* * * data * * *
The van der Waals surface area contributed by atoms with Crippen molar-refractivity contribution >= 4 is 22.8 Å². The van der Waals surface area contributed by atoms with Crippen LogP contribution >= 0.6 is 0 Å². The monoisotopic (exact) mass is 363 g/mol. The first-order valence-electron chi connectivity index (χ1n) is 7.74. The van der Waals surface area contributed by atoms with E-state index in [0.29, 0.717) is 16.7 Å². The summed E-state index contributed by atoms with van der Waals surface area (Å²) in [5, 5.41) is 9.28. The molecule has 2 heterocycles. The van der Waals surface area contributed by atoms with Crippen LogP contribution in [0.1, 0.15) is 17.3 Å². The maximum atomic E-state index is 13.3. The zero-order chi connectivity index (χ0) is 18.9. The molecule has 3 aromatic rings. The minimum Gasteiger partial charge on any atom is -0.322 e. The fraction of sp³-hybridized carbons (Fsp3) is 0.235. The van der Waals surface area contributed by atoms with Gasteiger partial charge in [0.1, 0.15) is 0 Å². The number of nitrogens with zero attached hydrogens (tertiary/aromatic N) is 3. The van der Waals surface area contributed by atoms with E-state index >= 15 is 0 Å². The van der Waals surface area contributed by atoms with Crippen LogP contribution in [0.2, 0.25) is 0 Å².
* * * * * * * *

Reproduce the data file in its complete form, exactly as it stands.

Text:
The van der Waals surface area contributed by atoms with Crippen molar-refractivity contribution >= 4 is 22.8 Å². The van der Waals surface area contributed by atoms with Crippen LogP contribution >= 0.6 is 0 Å². The monoisotopic (exact) mass is 363 g/mol. The first-order valence-electron chi connectivity index (χ1n) is 7.74. The van der Waals surface area contributed by atoms with E-state index in [0.29, 0.717) is 16.7 Å². The summed E-state index contributed by atoms with van der Waals surface area (Å²) in [5, 5.41) is 9.28. The molecule has 2 heterocycles. The van der Waals surface area contributed by atoms with Crippen LogP contribution in [0.1, 0.15) is 17.3 Å². The maximum atomic E-state index is 13.3. The zero-order chi connectivity index (χ0) is 18.9. The molecule has 3 aromatic rings. The minimum Gasteiger partial charge on any atom is -0.322 e. The fraction of sp³-hybridized carbons (Fsp3) is 0.235. The van der Waals surface area contributed by atoms with Gasteiger partial charge in [0.1, 0.15) is 0 Å². The number of nitrogens with zero attached hydrogens (tertiary/aromatic N) is 3. The van der Waals surface area contributed by atoms with E-state index >= 15 is 0 Å². The van der Waals surface area contributed by atoms with Crippen LogP contribution in [0.2, 0.25) is 0 Å².